The Mount Rainier Wilderness contains ancient forests, subalpine meadows, and the largest single-mountain glacial system in the contiguous 48 states. Mount Rainier provides visitors with diverse opportunities to experience the challenge and natural beauty of wilderness. A key objective of the plan is to “Develop an approach to managing visitor use such that wilderness character is preserved and public use and enjoyment are provided.” We think that horsemen fit nicely into that vision.

Take Action

You can submit scoping comments by February 22nd via either U.S. Mail or through the Park Service’s online planning portal, which is here, then by clicking on the green “Comment Now” button. Mail can be sent to:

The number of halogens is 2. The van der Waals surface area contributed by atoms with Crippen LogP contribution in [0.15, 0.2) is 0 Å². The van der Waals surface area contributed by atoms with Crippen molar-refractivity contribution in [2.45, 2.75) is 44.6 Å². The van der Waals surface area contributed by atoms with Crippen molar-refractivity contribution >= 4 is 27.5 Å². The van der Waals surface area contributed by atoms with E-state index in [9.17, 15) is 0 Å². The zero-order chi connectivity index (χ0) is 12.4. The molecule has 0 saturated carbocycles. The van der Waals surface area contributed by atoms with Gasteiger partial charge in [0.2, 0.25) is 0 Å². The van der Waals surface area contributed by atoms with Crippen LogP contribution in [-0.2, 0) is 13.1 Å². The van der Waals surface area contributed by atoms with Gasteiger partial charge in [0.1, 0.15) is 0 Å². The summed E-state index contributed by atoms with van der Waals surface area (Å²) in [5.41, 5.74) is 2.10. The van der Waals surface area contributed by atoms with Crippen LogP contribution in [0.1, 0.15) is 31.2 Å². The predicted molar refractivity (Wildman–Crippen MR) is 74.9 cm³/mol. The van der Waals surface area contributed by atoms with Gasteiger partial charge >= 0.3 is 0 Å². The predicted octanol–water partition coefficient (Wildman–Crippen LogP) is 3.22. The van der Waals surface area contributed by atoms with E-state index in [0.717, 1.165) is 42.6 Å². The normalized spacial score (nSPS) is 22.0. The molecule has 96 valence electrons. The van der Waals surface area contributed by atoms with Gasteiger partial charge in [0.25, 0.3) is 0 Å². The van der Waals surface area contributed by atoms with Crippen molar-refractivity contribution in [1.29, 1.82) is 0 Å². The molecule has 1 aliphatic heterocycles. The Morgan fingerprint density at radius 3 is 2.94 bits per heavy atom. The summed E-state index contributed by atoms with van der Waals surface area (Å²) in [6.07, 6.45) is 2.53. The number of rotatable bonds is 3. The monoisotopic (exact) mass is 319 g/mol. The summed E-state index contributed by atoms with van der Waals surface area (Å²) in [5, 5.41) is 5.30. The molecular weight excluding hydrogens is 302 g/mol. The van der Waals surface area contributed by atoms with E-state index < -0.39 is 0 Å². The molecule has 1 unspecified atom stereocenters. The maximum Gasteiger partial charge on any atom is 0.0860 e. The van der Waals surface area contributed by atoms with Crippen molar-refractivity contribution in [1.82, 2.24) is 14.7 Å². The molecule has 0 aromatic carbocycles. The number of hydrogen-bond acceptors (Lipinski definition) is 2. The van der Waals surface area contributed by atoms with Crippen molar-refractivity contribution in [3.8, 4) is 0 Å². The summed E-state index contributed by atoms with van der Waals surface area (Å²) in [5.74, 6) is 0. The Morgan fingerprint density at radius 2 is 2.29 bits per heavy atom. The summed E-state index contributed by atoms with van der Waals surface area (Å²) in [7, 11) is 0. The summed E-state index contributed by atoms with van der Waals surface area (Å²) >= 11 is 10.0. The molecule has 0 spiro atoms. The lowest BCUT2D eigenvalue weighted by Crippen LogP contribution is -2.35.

Randy King, SuperintendentAttn: Wilderness Stewardship PlanMount Rainier National Park55210 238th Avenue EastAshford, Washington 98304-9751

The park’s online planning portal is easy to use. BCHA has included at the end of this Action Alert recommended talking points that you might consider adding among your personal comments. It’s important to use your own words and add your own personal story among BCHA’s suggested talking points.

Thank you for taking action to ensure renewed access and enjoyment of Mount Rainier Wilderness by pack and saddle stock users!

Donald Saner, Chairman
Back Country Horsemen of America

Recommended Talking Points

p>Feel free to enter your comments any way you choose. Remember, comments that are courteous and include examples and recommendations for improving wilderness management increase the chance that your comments will be greeted with receptivity.